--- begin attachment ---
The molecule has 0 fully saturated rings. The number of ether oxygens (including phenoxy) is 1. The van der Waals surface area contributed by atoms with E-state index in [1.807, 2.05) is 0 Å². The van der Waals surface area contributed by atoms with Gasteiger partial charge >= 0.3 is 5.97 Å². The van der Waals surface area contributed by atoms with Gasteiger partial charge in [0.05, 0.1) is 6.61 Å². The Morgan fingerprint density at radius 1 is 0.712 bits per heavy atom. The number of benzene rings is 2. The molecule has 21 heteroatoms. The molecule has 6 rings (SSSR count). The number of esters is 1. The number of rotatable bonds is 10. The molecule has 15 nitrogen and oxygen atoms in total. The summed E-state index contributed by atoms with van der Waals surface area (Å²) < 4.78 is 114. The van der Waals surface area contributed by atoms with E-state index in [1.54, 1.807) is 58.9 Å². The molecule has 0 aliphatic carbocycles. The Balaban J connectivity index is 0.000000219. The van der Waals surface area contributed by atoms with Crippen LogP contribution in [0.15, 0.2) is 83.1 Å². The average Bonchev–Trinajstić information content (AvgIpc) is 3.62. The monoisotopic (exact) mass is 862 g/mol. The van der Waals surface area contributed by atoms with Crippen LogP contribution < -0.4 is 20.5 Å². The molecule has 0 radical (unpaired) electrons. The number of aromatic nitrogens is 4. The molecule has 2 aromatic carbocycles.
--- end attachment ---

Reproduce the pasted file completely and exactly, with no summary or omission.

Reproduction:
The molecule has 0 fully saturated rings. The number of ether oxygens (including phenoxy) is 1. The van der Waals surface area contributed by atoms with E-state index in [1.807, 2.05) is 0 Å². The van der Waals surface area contributed by atoms with Gasteiger partial charge >= 0.3 is 5.97 Å². The van der Waals surface area contributed by atoms with Gasteiger partial charge in [0.05, 0.1) is 6.61 Å². The Morgan fingerprint density at radius 1 is 0.712 bits per heavy atom. The number of benzene rings is 2. The molecule has 21 heteroatoms. The molecule has 6 rings (SSSR count). The number of esters is 1. The number of rotatable bonds is 10. The molecule has 15 nitrogen and oxygen atoms in total. The summed E-state index contributed by atoms with van der Waals surface area (Å²) < 4.78 is 114. The van der Waals surface area contributed by atoms with E-state index in [1.54, 1.807) is 58.9 Å². The molecule has 0 aliphatic carbocycles. The Balaban J connectivity index is 0.000000219. The van der Waals surface area contributed by atoms with Crippen LogP contribution in [0.15, 0.2) is 83.1 Å². The average Bonchev–Trinajstić information content (AvgIpc) is 3.62. The monoisotopic (exact) mass is 862 g/mol. The van der Waals surface area contributed by atoms with Crippen LogP contribution < -0.4 is 20.5 Å². The molecule has 0 radical (unpaired) electrons. The number of aromatic nitrogens is 4. The molecule has 2 aromatic carbocycles.